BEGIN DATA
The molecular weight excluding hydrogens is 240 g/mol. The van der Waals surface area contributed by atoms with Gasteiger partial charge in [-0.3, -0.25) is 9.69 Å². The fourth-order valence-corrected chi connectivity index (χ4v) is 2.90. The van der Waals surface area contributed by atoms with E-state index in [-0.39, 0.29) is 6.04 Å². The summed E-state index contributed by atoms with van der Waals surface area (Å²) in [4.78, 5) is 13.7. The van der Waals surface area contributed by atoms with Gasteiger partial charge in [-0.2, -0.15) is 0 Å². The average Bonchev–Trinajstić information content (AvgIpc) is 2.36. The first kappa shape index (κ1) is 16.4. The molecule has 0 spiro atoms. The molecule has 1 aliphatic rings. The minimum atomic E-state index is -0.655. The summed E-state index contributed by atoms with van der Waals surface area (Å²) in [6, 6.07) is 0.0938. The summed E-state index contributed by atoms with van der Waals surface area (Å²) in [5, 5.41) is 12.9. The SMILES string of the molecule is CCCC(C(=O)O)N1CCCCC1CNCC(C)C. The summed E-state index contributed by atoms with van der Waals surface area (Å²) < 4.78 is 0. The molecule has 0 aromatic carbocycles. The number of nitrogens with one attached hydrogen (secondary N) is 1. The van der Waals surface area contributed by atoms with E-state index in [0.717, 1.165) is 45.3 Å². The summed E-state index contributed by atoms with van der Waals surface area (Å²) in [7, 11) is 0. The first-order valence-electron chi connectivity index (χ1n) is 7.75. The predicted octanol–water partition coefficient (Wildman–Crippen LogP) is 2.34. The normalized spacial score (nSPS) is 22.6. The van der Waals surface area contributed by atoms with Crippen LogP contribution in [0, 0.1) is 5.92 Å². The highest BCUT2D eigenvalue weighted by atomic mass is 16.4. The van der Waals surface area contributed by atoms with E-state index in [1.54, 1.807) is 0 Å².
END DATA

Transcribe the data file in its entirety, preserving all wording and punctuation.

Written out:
The molecular weight excluding hydrogens is 240 g/mol. The van der Waals surface area contributed by atoms with Gasteiger partial charge in [-0.3, -0.25) is 9.69 Å². The fourth-order valence-corrected chi connectivity index (χ4v) is 2.90. The van der Waals surface area contributed by atoms with E-state index in [-0.39, 0.29) is 6.04 Å². The summed E-state index contributed by atoms with van der Waals surface area (Å²) in [4.78, 5) is 13.7. The van der Waals surface area contributed by atoms with Gasteiger partial charge in [-0.2, -0.15) is 0 Å². The average Bonchev–Trinajstić information content (AvgIpc) is 2.36. The first kappa shape index (κ1) is 16.4. The molecule has 0 spiro atoms. The molecule has 1 aliphatic rings. The minimum atomic E-state index is -0.655. The summed E-state index contributed by atoms with van der Waals surface area (Å²) in [6, 6.07) is 0.0938. The summed E-state index contributed by atoms with van der Waals surface area (Å²) in [5, 5.41) is 12.9. The SMILES string of the molecule is CCCC(C(=O)O)N1CCCCC1CNCC(C)C. The summed E-state index contributed by atoms with van der Waals surface area (Å²) < 4.78 is 0. The molecule has 0 aromatic carbocycles. The number of nitrogens with one attached hydrogen (secondary N) is 1. The van der Waals surface area contributed by atoms with E-state index in [0.717, 1.165) is 45.3 Å². The summed E-state index contributed by atoms with van der Waals surface area (Å²) in [7, 11) is 0. The first-order valence-electron chi connectivity index (χ1n) is 7.75. The predicted octanol–water partition coefficient (Wildman–Crippen LogP) is 2.34. The normalized spacial score (nSPS) is 22.6. The van der Waals surface area contributed by atoms with Crippen LogP contribution in [0, 0.1) is 5.92 Å². The highest BCUT2D eigenvalue weighted by atomic mass is 16.4. The van der Waals surface area contributed by atoms with E-state index in [1.54, 1.807) is 0 Å².